The bold moves — along the lines of Suncor’s Project Millennium announced in late 1998, when oil was about to sink below $10 per barrel (US), or Canadian Natural Resources ‘Stampede deal’ when it bought the BP assets for $1.6 billion in 1999 — are now few and far between. There was a glimmer of that audacity in 2017 — when CNRL bought Shell’s oilsands assets and Cenovus bought the 50 per cent interest in the Foster Creek and Christina Lake oilsands projects from its partner, ConocoPhillips for $17.7 billion — but the market, particularly in the case of Cenovus, frowned.
Quarterly earnings and guidance have become the masters of the corporate world. The risk takers and big thinkers are scarce.
Over two decades I have written about the oilsands reaching a point where it transcended the puzzle of production — to being defined as a resource that is part of the global supply matrix. The competition isn’t local or continental anymore — it’s global.
I have watched the rise and fall of the junior oil and gas sector, the development and subsequent disappearance of the instalment receipt financing and royalty trust models, the demise of the mid-cap players and of late have been watching the increasingly rapid adoption of technology and innovation to decrease costs, increase productivity and decrease the environmental impact.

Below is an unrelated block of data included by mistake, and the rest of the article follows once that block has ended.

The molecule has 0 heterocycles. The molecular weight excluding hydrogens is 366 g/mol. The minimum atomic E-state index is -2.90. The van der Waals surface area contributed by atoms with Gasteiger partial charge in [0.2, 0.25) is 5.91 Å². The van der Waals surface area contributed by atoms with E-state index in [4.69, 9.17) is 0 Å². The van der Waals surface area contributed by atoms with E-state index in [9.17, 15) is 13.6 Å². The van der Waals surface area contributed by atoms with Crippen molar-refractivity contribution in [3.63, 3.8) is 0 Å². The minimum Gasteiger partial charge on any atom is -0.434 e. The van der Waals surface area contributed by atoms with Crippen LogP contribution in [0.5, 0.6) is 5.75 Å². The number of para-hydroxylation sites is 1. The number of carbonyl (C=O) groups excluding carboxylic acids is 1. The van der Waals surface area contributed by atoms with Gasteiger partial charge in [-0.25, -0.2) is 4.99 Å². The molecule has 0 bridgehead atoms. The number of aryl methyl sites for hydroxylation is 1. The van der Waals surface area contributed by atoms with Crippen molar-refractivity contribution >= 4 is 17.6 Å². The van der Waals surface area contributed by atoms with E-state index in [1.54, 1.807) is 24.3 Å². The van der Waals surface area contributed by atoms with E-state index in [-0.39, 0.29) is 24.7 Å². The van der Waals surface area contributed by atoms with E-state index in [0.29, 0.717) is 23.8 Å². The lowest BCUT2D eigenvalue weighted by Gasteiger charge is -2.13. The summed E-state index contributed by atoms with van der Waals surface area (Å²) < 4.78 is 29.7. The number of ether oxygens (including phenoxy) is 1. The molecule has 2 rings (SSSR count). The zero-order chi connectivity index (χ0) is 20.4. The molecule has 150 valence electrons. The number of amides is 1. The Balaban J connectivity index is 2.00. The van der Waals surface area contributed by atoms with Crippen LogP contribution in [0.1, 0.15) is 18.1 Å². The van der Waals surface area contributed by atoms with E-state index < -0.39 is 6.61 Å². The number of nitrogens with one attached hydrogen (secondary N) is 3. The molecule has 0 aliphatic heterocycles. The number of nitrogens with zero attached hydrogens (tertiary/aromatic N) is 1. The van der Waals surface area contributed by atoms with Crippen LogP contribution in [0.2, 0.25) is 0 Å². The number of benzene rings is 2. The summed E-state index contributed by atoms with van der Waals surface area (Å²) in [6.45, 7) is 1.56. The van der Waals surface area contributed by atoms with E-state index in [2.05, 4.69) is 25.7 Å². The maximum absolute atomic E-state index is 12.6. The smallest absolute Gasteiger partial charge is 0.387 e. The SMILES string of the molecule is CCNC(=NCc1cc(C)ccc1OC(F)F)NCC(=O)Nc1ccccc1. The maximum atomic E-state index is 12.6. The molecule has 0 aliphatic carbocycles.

Above all, I have been able to chronicle the dramatic change brought about through the application of fracking to tight gas and oil formations — taking production of both oil and natural gas to levels no one thought possible a decade ago.
It’s safe to say, this isn’t your daddy’s energy sector.
There have been many changes in 20 years but there are two things that have remained constant.
One of my first interviews subjects was Kathy Sendall, the highest-ranking woman in the oilpatch at the time, whom the YWCA was recognizing as a woman of distinction.
I thought, mistakenly, there would be many ‘Kathys’ in 20 years. I thought there would no longer be a need for panel discussions to address the lack of senior women in the energy sector and their virtual absence at boardroom tables.
Much like Encana completely misjudged how fast technology would change the natural gas game in North America, I underestimated how slow the oilpatch would change in terms of the number of women working in the industry.
As the recent round of annual meetings clearly illustrated, institutional biases — beyond only gender — persist.
As a woman I felt I had to work harder to gain credibility from the mostly male oilpatch, financial sector and political realms.
Luckily, I had a great role models. My late mother had been a trailblazer in her own right, as a tenured professor at the University of Alberta in the 1970s, so I had a taste of what to expect. My father’s voice was always in the background, reminding me to ‘make haste slowly’ — Festina Lente.
The other piece that has not changed — if not gotten worse — is the lack of progress on the development of energy infrastructure. When I started writing in 1997, the Mackenzie Valley pipeline was on ice — but no one thought other projects would face the same fate. Surely lessons would be learned, approaches changed and success achieved.